Gary and Jacob Young tell about their experiences in Nepal at Foundation Night, 2016.
GARY: I’d like to invite my son Jacob up on the stage with me. Jacob, what was your first impression when we drove into Yarsa?
JACOB: Well, my first impression was when I first arrived that the people all thought, “Oh it’s Gary’s son. He’ll probably just go sit in the tent and do whatever he wants.” So when I started to work there, they were all wondering, “Is he really going to work?” It was amazing for them to see that I actually started helping and working with them. They were very shocked by that and were extremely pleased.
They’re such friendly people. It doesn’t matter how many times I visited them in a day, they would always come by and do their “thank you” greeting, which is “namaste.” It was very sweet to see that. And they always had a smile on their face.
The friendly people of Yarsa village show their gratitude for the help brought them by Gary and Jacob Young and the D. Gary Young, Young Living Foundation.
When I first arrived, I could see just how happy they were to actually have someone helping them. When I was talking with other people, and a lady was helping me translate, they said, “Everyone else around us was getting help, and we asked them to help us, but no one would.” So when my dad came down in January the first time and they started to get help and hope, they were so much happier.
GARY: Was it a fulfilling time to witness and experience what was taking place there?
JACOB: It definitely was. I know that when we go out to help an older man or lady walk across the street, we feel good about ourselves—or when we do a good deed that day or do what our mom or dad asked. When you do something good, you feel good about yourself. Going to Nepal and helping those people out, I got an experience and a feeling that I had a greater purpose in life. It was a feeling you’ll never get unless you go help people in need out there in the world.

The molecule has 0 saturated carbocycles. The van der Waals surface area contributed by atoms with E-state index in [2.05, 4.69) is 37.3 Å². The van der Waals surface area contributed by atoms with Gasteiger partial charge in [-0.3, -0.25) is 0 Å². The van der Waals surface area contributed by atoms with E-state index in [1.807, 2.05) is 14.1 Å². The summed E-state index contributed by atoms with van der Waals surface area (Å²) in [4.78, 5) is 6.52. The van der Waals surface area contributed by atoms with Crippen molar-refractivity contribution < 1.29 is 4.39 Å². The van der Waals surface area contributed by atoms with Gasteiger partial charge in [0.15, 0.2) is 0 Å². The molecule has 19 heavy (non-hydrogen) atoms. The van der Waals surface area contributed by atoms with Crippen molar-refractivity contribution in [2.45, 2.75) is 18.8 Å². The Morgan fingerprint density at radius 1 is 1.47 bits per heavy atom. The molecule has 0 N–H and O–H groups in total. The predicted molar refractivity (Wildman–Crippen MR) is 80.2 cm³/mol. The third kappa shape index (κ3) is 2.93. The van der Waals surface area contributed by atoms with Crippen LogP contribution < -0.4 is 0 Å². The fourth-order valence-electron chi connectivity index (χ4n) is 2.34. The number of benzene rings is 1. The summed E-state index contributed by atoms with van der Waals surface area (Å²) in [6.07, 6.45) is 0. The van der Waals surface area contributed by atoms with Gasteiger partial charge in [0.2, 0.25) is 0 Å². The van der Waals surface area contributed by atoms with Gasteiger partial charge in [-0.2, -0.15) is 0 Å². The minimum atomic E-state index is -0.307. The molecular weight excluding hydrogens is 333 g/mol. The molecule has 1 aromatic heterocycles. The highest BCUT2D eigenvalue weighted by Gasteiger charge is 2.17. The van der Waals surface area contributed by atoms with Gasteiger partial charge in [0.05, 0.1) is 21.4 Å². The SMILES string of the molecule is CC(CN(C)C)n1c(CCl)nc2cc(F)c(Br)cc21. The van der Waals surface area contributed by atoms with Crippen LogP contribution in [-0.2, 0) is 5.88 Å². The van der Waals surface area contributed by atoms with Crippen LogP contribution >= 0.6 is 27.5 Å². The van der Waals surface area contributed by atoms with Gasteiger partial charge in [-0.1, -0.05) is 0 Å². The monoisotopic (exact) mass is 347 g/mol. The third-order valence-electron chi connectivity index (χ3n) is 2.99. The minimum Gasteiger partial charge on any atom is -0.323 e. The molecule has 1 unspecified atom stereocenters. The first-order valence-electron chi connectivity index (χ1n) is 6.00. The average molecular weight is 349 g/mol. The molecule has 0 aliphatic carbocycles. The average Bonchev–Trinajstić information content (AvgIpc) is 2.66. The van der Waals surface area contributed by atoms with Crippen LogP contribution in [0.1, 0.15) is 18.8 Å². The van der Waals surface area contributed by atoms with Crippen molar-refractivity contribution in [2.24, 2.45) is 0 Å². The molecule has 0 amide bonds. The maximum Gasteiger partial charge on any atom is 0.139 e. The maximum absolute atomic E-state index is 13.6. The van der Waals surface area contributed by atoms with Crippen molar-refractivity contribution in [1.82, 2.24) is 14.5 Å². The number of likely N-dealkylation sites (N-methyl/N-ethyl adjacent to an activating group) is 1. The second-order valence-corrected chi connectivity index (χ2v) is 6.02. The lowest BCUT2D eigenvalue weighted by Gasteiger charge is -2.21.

The beautiful children of Yarsa, Nepal, show the traditional Hindu greeting “Namaste,” which means, “I bow to the divine in you.”
The trip to Nepal came about when I was on a speaking tour. I was in Japan in November doing some meetings for our members, and a doctor I’ve known for 17 years called my room and asked me if I would be willing to meet with a gentleman from Nepal, who wanted to talk with me about the devastation in his country. I agreed. So I went to the doctor’s office and met the man from Nepal, who told me about some of the problems they were experiencing.
I said, “But millions and millions of dollars have been raised for Nepal. What is the problem?”
He said, “The banks won’t release it. The NGOs [non-governmental organizations (non-profits)] won’t release the money to the people of Nepal.”
[Sixteen of the world's largest disaster relief charities have revealed to the Thomson Reuters Foundation that they are spending up to a sixth of funds designated for Nepal on their overheads rather than in disaster-hit areas, according to a Reuters report, September 22, 2015. This report also stated: “Affected communities have denounced the response to the twin quakes in April and May as too slow, with some claiming to have seen scant evidence of nearly $475 million raised through UN appeals.”]
It is absolutely criminal what many of these NGOs are doing with the money people are donating in good faith, which should be used to help the people of Nepal.
The man from Nepal said, “Mr. Young, is there any way you can come to Nepal and help us? We’re getting no help from no one, period.”
So that’s why I made the first trip the 4th of January 2015. I went back in February and again last month [July]. It was a heart-jerking experience every time I went, but my goal was to bring hope to some of the people of Nepal.
The people in Nepal have experienced pain on a level that most of us will never experience, with the trauma not happening just once, but over and over, plus hundreds of thousands of people are now homeless. Nepal also reported that 8,800 people lost their lives.
Homes built of rock were shaken into rubble by the devastating earthquakes in Nepal.